In February 1995, Adam Bain, investment advisor in the London, Ontario branch of RBC Dominion Securities Inc. (RBC DS), was considering whether or not to implement a price momentum strategy for his clients. Trend and Cycle, DS’s technical research department, had recently circulated a copy of a study which described a simple price momentum model and referred to its “startling results” based on back testing the strategy over a 15 year period. The Trend and Cycle group had long promoted the importance of price momentum and relative strength to potential clients. Bain needs to determine whether the proposed model was “too good to be true” or, if it did not look promising, how he would go about implementing such a strategy for his clients.
RBC Dominion Securities Inc.
RBC DS had its roots in an investment firm established in 1901. In 1987, Dominion Securities was acquired by Canada’s largest financial institution, the Royal Bank of Canada. RBC DS was a fill service international investment bank with headquarters in Toronto, London and New York, with offices in more than 150 locations including Boston, Hong Kong, Paris and Tokyo. RBC DS currently operated in over 80 offices across Canada, employed 900 investment advisors, and serviced over 300,000 individual clients.
A RBC DS brochure described the firm’s objectives as follows:
Our constant objective is developing and maintaining the highest degree of client confidence. The confidence earned by providing clients with: timely, accurate financial information; reasoned appropriate investment strategies; conservative, investment grade financial products; the unfailing, rigid control of our safekeeping and segregation procedures for securities over which we have custody; and our effective, hands-on executive, operations and control management structure.
Trend and Cycle Department
The Trend and Cycle department had provided proprietary quantitative analysis tools for RBC DS investment advisors for over 20 years. Its objective was to assist in the implementation of technically based investment decisions. For example, it provided charting tools to analyze thousands of price series in Canada and the US, including stocks, bonds, currencies, commodities, and mutual funds. It could provided “trend phase lines” that indicated which of four phases (analogous to business cycle peaks, troughs, expansions, and recessions) a particular security appeared to be in. The Trend and Cycle department often distributed newsletters to RBC DS investment advisors highlighting interesting internal research results.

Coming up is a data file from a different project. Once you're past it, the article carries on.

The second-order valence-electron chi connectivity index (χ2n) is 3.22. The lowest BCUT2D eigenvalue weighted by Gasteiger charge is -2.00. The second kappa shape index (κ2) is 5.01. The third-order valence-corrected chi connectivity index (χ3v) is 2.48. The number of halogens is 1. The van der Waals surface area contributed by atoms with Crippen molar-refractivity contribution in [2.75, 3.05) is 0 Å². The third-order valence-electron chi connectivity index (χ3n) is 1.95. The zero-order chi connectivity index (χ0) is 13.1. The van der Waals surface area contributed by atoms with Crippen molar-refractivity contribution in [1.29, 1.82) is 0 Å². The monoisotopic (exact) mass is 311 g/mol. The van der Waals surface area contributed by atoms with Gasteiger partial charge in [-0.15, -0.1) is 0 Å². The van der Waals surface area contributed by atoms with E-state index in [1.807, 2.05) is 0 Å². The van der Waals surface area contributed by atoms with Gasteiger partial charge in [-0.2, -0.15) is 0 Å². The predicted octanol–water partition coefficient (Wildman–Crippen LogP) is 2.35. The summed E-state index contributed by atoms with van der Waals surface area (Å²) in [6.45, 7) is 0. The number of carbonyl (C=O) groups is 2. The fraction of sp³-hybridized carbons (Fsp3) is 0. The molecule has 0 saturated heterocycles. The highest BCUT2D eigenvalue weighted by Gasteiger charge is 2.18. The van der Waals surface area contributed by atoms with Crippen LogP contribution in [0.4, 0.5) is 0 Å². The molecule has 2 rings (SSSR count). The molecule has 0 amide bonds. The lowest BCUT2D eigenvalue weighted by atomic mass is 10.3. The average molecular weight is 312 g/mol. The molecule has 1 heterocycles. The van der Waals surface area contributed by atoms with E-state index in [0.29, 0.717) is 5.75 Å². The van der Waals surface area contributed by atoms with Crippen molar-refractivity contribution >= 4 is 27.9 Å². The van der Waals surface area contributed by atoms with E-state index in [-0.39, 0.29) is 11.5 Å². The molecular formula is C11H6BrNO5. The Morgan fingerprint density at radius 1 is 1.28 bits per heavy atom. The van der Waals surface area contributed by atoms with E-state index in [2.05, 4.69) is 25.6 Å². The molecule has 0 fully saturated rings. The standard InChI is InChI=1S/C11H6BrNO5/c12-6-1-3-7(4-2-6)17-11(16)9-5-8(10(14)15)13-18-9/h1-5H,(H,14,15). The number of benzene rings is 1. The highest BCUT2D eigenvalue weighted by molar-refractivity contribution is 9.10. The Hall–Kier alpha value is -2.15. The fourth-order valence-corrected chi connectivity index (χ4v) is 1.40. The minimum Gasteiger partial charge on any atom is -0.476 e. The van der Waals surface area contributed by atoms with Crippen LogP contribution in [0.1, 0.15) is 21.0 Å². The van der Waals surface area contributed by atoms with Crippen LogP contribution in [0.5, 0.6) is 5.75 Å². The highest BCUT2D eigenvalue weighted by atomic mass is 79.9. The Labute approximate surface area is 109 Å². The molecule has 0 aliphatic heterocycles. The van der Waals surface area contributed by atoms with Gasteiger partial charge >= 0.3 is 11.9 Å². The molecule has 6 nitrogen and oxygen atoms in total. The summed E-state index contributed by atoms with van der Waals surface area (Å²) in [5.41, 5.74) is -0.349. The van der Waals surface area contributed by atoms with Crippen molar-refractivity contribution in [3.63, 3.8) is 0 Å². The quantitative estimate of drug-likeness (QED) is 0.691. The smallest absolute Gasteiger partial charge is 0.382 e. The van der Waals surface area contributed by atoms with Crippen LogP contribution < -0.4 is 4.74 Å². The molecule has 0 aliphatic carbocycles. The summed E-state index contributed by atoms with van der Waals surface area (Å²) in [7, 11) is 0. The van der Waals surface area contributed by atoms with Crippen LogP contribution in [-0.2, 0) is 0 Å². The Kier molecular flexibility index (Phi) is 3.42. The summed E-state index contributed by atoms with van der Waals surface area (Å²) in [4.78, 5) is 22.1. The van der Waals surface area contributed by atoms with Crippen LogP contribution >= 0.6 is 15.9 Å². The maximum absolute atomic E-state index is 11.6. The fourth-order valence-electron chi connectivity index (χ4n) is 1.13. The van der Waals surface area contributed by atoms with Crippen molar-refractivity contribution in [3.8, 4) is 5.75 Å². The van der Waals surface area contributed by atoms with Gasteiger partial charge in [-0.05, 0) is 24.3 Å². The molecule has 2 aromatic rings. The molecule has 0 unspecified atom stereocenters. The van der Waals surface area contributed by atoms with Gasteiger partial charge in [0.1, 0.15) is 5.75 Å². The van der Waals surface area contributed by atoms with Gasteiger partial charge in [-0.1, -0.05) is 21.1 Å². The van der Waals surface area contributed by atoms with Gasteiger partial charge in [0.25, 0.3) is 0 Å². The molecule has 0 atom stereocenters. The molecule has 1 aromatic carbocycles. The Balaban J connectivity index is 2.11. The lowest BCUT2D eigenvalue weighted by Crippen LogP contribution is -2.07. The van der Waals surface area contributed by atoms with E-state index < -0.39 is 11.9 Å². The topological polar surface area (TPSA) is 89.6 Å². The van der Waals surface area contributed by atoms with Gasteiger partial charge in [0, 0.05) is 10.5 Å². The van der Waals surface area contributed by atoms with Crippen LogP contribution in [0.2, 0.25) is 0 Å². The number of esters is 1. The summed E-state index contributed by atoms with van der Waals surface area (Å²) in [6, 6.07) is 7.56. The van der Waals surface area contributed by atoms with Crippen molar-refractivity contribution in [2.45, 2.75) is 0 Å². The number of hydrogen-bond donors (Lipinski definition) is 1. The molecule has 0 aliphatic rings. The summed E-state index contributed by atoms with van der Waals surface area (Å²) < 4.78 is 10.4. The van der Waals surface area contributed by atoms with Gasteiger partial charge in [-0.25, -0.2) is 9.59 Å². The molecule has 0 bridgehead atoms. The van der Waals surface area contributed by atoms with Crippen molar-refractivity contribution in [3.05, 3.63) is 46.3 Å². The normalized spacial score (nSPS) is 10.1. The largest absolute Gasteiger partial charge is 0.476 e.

Bain graduated from the University of Windsor with a Bachelor of Science degree in 1985 and a Bachelor of Commerce degree in 1987. In that year, he was employed by RBC DS for a very short period before joining with an associate to form a small publishing company focusing on publications for professionals such as doctors and lawyers. In 1991, he returned to DS as an investment advisor. He was currently enrolled in the Canadian Investment Management (CIM) program. The CIM program involved two years of course work in a variety of areas including investment policy, asset allocation, risk management, security valuation, money markets, bond trading, business cycles, foreign exchange markets, and federal government financing. Bain was also involved in a number of organizations including London Community Foundation (which provided grant money to local non-profit organizations), University Hospital, and the Grand Theatre.
Since August 1993, Bain had written a weekly column for the local newspaper, The London Free Press (see Exhibit 1 – sample of article around January 1995). His column involved two parts. The first part reviewed the recent relative performance of a portfolio of stocks with ties to the London community compared to the overall market (as measured by the Toronto Stock Exchange 300 index). The second part alerted...